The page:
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Discussion > Lukewarming

Feb 8, 2013 at 5:39 AM | shub

Blaming the avg temp increase in the second half of 20th century on CO2 is. It is a very specific statement and claim.

What is the lukewarmers stance toward this IPCC statement?

Not to be nit-picky or anything like that ... well, OK, I suppose I am ... but doesn't the IPCC statement (albeit in a very pea and thimble round-about way) "blame" most of this putative increase on human generated CO2?

If I'm not mistaken in my "interpretation" of the IPCC's (deliberately deceptive?) imprecision, I'd be interested in knowing what evidence the Lukewarmers might have in support of this very tenuous correlation.

Feb 8, 2013 at 8:22 AM | Registered CommenterHilary Ostrov

Let me try to clear a few things up. There seem to be two perceptions of what I said that were unintended, so I'd like to clarify:

1. Lukewamer is a position, not an attribution.

If you look back at my post a few days ago in this thread on Feb 6, 2013 at 11:16 AM

The scientific skeptic has to be open to either of these models [natural or CO2] being ultimately proved correct. Since both produce a small amount of warming in the next century, whichever one is right, leads to being a Lukewarmer.

People get to being Lukewarmer by different routes, and they may believe it will be lukewarm for different reasons. For a scientific skeptic weighing up the options presented, the only ones which are supported by the data (natural and small GH) lead inexorably to the belief that warming will be Lukewarm.

So I'm not claiming that Lukewamers have an attribution they all agree on, only an outcome they all agree on. You can work forward from the attribution to the Lukewarmer outcome, but you can't work backwards from the Lukewarmer position to a particular attribution.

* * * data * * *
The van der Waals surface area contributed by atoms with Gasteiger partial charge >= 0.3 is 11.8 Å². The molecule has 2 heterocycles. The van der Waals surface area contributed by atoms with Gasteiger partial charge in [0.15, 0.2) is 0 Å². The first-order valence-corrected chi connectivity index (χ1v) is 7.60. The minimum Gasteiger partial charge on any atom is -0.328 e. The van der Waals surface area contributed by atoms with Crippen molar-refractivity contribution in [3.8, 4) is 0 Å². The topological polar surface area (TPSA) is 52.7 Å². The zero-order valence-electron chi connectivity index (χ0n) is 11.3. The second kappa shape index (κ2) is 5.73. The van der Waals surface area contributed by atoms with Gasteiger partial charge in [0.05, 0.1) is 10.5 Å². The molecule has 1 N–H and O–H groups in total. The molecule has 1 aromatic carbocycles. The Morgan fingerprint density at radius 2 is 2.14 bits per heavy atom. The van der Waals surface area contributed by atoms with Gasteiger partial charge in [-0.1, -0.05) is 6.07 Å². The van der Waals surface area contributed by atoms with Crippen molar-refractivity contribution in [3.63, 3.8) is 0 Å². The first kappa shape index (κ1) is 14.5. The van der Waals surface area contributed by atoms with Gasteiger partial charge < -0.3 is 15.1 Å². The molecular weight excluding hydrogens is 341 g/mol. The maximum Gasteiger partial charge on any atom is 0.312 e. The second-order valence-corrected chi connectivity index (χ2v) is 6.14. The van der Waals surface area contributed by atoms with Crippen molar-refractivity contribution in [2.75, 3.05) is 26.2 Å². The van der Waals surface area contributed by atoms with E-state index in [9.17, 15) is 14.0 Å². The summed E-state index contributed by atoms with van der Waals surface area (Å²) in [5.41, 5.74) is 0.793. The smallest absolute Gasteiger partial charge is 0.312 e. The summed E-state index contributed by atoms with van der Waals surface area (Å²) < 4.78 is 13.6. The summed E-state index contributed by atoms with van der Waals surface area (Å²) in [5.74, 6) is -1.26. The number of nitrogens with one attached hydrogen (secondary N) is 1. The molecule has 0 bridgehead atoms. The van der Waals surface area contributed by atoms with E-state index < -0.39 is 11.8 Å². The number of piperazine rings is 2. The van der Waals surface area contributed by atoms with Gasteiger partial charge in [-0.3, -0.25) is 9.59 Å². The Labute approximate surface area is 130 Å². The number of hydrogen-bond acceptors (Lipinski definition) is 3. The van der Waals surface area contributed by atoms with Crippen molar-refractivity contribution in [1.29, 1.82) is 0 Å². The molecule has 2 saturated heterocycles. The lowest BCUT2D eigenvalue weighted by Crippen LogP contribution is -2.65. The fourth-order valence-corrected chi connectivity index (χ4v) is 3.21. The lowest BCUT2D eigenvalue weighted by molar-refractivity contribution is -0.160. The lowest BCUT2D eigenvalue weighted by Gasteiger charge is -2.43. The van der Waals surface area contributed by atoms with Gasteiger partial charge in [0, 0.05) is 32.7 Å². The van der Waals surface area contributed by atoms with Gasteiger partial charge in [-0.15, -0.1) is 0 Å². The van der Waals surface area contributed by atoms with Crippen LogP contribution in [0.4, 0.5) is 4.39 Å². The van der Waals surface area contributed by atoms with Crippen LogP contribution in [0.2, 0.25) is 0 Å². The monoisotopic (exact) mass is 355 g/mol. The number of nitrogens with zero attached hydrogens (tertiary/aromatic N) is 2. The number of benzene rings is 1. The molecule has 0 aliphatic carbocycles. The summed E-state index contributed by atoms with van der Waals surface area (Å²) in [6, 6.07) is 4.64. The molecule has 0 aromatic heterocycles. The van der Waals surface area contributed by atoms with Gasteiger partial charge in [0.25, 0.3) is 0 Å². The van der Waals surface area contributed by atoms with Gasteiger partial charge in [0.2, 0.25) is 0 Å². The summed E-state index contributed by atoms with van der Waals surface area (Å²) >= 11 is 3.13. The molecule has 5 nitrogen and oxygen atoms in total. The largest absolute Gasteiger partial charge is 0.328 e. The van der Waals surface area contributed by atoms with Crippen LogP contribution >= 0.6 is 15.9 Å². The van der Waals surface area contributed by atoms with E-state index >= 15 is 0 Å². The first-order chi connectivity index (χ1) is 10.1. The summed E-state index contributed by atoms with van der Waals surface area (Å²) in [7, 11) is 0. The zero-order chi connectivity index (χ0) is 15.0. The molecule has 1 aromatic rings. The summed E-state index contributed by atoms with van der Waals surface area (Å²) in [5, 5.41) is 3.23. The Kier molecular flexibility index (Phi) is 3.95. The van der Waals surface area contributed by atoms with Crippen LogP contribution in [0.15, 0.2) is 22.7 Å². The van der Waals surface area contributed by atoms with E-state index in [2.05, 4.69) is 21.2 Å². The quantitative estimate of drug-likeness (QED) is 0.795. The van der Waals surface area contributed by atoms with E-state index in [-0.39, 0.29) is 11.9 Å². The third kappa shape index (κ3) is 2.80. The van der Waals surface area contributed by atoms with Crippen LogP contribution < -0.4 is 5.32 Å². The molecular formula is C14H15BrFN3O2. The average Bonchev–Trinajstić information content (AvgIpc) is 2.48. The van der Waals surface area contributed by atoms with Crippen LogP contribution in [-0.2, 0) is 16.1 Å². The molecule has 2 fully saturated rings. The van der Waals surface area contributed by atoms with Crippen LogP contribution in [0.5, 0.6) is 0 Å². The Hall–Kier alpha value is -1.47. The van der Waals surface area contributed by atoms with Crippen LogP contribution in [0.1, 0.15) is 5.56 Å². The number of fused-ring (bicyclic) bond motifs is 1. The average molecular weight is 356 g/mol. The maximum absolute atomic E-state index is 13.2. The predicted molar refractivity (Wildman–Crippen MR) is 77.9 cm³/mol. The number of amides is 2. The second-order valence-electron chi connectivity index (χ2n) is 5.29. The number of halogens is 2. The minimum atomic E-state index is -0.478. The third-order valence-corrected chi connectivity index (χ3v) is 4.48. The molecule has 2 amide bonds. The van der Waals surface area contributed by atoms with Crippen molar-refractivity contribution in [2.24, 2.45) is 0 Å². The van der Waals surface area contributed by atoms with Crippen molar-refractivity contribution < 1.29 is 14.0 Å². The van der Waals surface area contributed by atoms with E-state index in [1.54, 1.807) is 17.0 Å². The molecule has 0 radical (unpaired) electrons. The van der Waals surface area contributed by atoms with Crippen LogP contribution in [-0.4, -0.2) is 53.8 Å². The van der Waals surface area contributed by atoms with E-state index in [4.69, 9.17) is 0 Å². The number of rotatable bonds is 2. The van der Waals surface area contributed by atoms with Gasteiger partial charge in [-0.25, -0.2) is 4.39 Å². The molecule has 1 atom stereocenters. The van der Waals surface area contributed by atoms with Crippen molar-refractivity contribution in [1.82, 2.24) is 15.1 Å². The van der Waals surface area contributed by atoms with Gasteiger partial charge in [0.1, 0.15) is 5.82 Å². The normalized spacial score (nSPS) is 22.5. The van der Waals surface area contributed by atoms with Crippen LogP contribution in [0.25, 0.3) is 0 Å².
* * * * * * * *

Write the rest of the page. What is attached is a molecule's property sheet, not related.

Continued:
2. The null hypothesis for the 'warming' question is not the same as the null hypotheses for the constituent possible explanations.

As someone pointed out earlier in the thread, the null hypothesis for "Can CO2 warm an atmosphere?" is "CO2 does NOT warm an atmosphere" - this is null hypothesis for THAT particular question.

By the same token, the null hypothesis for "natural fluctuation" question is "Natural fluctuation does NOT warm the atmosphere". The null hypothesis for the "aliens from Mars" question is "Aliens from Mars do NOT warm the atmosphere". Stating the null hypothesis for individual explanations is all well and good, but it doesn't get us anywhere, and doesn't get us to the actual question that I posed way back at the start:

"Given that warming has taken place (and we believe that record), what caused it, and what is the null hypothesis for this question?"

Given all the hypotheses (and ignoring the stupid ones through Occam's Razor):

"No change at all"
"Natural fluctuation"
"Interglacial rise"
"Increase in GHG"
"Positive feedbacks"
"Something else we don't know"

Which one is the null hypothesis? Is there a single one?

You can't say the null hypothesis is "No change at all" because the warming is assumed in the question, so the null hypothesis breaks down into the options:

1. None of those explanations explain it
2. One or more of those explanations explain it either exclusively or additively

Since we have to assume we've nailed the possibles, we have to discard 1, until someone comes up with something else.

So the null hypothesis for the "given warming, what caused it" is "one of those explanations caused it"

We can narrow it further by discarding hypothesis that don't fit the data:

1. No change can go because it's flatly invalidated by the data
2. Positive feedbacks can pretty much go, because they have not been observed, so invalidated